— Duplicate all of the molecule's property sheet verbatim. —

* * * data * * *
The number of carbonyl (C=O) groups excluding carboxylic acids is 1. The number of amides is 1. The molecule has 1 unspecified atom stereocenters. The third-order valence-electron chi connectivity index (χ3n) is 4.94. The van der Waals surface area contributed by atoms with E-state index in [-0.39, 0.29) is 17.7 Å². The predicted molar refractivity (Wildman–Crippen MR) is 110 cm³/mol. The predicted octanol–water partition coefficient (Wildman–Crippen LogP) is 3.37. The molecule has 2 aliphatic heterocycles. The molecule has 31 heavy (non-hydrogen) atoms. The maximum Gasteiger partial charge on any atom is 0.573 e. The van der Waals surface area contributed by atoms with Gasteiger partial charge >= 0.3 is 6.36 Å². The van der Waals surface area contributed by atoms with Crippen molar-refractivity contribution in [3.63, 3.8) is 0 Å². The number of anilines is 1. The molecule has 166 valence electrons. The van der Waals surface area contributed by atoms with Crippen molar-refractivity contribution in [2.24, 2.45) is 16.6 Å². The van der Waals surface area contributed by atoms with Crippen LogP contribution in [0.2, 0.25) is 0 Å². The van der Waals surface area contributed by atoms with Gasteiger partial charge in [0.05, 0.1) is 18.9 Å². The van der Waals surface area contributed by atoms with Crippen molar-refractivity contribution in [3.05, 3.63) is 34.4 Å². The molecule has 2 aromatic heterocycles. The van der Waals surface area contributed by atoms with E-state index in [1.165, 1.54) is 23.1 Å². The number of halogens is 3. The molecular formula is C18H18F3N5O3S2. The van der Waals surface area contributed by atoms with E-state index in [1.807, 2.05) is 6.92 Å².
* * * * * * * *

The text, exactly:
The number of carbonyl (C=O) groups excluding carboxylic acids is 1. The number of amides is 1. The molecule has 1 unspecified atom stereocenters. The third-order valence-electron chi connectivity index (χ3n) is 4.94. The van der Waals surface area contributed by atoms with E-state index in [-0.39, 0.29) is 17.7 Å². The predicted molar refractivity (Wildman–Crippen MR) is 110 cm³/mol. The predicted octanol–water partition coefficient (Wildman–Crippen LogP) is 3.37. The molecule has 2 aliphatic heterocycles. The molecule has 31 heavy (non-hydrogen) atoms. The maximum Gasteiger partial charge on any atom is 0.573 e. The van der Waals surface area contributed by atoms with Gasteiger partial charge >= 0.3 is 6.36 Å². The van der Waals surface area contributed by atoms with Crippen molar-refractivity contribution in [3.63, 3.8) is 0 Å². The number of anilines is 1. The molecule has 166 valence electrons. The van der Waals surface area contributed by atoms with Crippen molar-refractivity contribution in [2.24, 2.45) is 16.6 Å². The van der Waals surface area contributed by atoms with Crippen LogP contribution in [0.2, 0.25) is 0 Å². The van der Waals surface area contributed by atoms with Gasteiger partial charge in [0.05, 0.1) is 18.9 Å². The van der Waals surface area contributed by atoms with Crippen molar-refractivity contribution in [3.05, 3.63) is 34.4 Å². The molecule has 2 aromatic heterocycles. The van der Waals surface area contributed by atoms with E-state index in [1.165, 1.54) is 23.1 Å². The number of halogens is 3. The molecular formula is C18H18F3N5O3S2. The van der Waals surface area contributed by atoms with E-state index in [1.807, 2.05) is 6.92 Å².